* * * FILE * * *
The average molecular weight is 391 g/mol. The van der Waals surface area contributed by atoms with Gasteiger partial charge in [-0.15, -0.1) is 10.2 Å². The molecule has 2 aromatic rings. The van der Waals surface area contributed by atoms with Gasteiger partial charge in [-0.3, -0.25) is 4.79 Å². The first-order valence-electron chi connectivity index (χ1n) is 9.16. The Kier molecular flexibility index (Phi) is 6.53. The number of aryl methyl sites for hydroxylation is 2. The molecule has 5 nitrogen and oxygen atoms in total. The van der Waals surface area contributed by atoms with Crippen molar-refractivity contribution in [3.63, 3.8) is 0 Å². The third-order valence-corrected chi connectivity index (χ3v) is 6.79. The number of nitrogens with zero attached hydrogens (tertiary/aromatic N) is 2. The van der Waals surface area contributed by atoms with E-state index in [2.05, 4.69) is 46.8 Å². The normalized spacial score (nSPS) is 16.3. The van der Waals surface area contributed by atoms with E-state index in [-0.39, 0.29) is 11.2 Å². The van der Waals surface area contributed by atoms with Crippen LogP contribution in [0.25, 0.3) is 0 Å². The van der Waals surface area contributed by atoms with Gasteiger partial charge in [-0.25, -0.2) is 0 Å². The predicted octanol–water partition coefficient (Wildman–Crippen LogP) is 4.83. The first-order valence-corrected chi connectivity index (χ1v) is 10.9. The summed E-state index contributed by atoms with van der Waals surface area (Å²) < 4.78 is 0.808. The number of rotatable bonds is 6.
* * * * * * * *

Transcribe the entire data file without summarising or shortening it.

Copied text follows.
The average molecular weight is 391 g/mol. The van der Waals surface area contributed by atoms with Gasteiger partial charge in [-0.15, -0.1) is 10.2 Å². The molecule has 2 aromatic rings. The van der Waals surface area contributed by atoms with Gasteiger partial charge in [-0.3, -0.25) is 4.79 Å². The first-order valence-electron chi connectivity index (χ1n) is 9.16. The Kier molecular flexibility index (Phi) is 6.53. The number of aryl methyl sites for hydroxylation is 2. The molecule has 5 nitrogen and oxygen atoms in total. The van der Waals surface area contributed by atoms with Crippen molar-refractivity contribution in [3.63, 3.8) is 0 Å². The third-order valence-corrected chi connectivity index (χ3v) is 6.79. The number of nitrogens with zero attached hydrogens (tertiary/aromatic N) is 2. The van der Waals surface area contributed by atoms with E-state index in [2.05, 4.69) is 46.8 Å². The normalized spacial score (nSPS) is 16.3. The van der Waals surface area contributed by atoms with E-state index in [-0.39, 0.29) is 11.2 Å². The van der Waals surface area contributed by atoms with Crippen LogP contribution in [0.25, 0.3) is 0 Å². The van der Waals surface area contributed by atoms with Gasteiger partial charge in [-0.25, -0.2) is 0 Å². The predicted octanol–water partition coefficient (Wildman–Crippen LogP) is 4.83. The first-order valence-corrected chi connectivity index (χ1v) is 10.9. The summed E-state index contributed by atoms with van der Waals surface area (Å²) < 4.78 is 0.808. The number of rotatable bonds is 6.